Equitable tolling is unavailable as well. A habeas petitioner may obtain equitable tolling of the § 2244(d)(1) limitations period "only if he shows (1) that he has been pursuing his rights diligently, and (2) that some extraordinary circumstance stood in his way and prevented timely filing." Holland v. Florida, 130 S.Ct. 2549, 2562 (2010) (internal quotation marks omitted). As the Seventh Circuit noted, equitable tolling "is granted sparingly only when extraordinary circumstances far beyond the litigant's control prevented timely filing." Simms, 595 F.3d at 781 (quoting Wilson v. Battles, 302 F.3d 745, 749 (7th Cir. 2002)); see also Obriecht v. Foster, 727 F.3d 744, 748 (7th Cir. 2013) ("Equitable tolling is an extraordinary remedy and so is rarely granted.") (internal quotation marks omitted). "Petitioners bear the burden of proving that they qualify for equitable tolling." Taylor v. Michael, 724 F.3d 806, 810 (7th Cir. 2013).

Page has not met his burden here. The habeas petition does not set forth a basis for equitable tolling and, as noted above, Page did not respond to the Warden's motion to dismiss. Moreover, the circumstances of this case-where Page did not file a post-conviction petition until almost two years after his conviction became final, and then did not submit his federal habeas petition until several months after the state supreme court denied his post-conviction PLA-demonstrate that Page is not entitled to equitable tolling under the very strict standards imposed by the Supreme Court and the Seventh Circuit. See Pace v. DiGuglielmo, 544 U.S. 408, 419 (2005) (denying equitable tolling where the petitioner "sat on [his rights] for five more months after his [state post-conviction] proceedings became final before deciding to seek relief in federal court"); Janssen v. Pugh, 394 F.App'x 305, 306 (7th Cir. 2010) (denying equitable tolling where "even after the state proceedings had ended, [the petitioner] dallied for months before refiling his petition in federal court").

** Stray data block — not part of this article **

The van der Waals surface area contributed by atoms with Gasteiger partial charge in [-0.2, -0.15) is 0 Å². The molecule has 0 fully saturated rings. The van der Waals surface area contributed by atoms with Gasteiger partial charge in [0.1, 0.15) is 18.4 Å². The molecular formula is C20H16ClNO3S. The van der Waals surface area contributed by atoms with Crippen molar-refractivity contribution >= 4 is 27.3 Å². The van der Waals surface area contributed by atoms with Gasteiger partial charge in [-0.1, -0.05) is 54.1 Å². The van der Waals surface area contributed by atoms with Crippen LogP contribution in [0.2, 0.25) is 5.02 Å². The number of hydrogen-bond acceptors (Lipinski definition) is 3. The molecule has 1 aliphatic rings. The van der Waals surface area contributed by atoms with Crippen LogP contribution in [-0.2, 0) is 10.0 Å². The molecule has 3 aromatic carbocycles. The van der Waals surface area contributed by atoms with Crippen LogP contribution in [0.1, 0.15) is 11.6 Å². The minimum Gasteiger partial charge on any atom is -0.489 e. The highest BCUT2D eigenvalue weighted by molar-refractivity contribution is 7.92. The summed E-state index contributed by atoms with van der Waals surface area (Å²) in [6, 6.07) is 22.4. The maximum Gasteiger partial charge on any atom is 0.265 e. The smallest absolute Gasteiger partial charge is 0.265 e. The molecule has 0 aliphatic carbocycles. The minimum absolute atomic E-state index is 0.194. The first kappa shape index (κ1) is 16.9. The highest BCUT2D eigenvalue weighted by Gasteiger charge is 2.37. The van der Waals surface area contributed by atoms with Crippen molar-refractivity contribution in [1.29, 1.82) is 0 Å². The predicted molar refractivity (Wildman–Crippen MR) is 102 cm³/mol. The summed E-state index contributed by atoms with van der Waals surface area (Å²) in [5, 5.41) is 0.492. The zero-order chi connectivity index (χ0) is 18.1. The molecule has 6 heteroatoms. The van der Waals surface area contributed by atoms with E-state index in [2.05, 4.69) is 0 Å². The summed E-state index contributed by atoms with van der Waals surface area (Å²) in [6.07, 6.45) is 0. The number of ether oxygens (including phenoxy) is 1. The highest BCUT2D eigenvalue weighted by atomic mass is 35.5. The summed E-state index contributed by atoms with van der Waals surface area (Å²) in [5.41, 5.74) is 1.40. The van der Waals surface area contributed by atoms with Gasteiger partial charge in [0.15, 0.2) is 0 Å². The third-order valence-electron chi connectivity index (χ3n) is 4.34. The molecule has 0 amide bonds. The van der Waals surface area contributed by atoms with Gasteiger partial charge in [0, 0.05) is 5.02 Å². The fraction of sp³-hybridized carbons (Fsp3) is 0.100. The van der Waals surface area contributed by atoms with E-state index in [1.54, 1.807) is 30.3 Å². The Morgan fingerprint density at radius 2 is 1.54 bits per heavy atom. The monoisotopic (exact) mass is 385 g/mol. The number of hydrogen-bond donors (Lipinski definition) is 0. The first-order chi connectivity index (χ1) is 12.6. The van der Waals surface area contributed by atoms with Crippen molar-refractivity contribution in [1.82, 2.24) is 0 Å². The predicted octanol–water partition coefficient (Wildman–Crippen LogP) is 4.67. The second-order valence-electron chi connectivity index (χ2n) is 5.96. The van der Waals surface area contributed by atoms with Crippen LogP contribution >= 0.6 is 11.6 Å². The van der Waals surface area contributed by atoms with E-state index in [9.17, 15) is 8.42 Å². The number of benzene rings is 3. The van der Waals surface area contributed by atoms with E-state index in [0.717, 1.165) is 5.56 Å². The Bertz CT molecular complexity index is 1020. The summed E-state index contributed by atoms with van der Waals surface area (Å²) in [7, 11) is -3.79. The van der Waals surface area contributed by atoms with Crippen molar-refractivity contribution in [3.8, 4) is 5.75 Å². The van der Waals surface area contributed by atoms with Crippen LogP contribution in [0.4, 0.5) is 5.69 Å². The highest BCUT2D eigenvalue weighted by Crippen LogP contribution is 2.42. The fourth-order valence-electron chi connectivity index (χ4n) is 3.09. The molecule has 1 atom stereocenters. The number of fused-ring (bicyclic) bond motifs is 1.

For these reasons, Page's habeas petition is dismissed on limitations grounds. Rule 11(a) of the Rules Governing Section 2254 Cases provides that the district court "must issue or deny a certificate of appealability [(COA')] when it enters a final order adverse to the applicant." When a petition is dismissed as untimely, a certificate of appealability should issue only if reasonable jurists would find the petition's timeliness "debatable." Slack v. McDaniel, 529 U.S. 473, 484 (2000). Because the untimeliness of Page's petition is not debatable, a certificate of appealability is denied. See ibid. ("Where a plain procedural bar is present and the district court is correct to invoke it to dispose of the case, a reasonable jurist could not conclude either that the district court erred in dismissing the petition or that the petitioner should be allowed to proceed further. In such a circumstance, no appeal would be warranted.").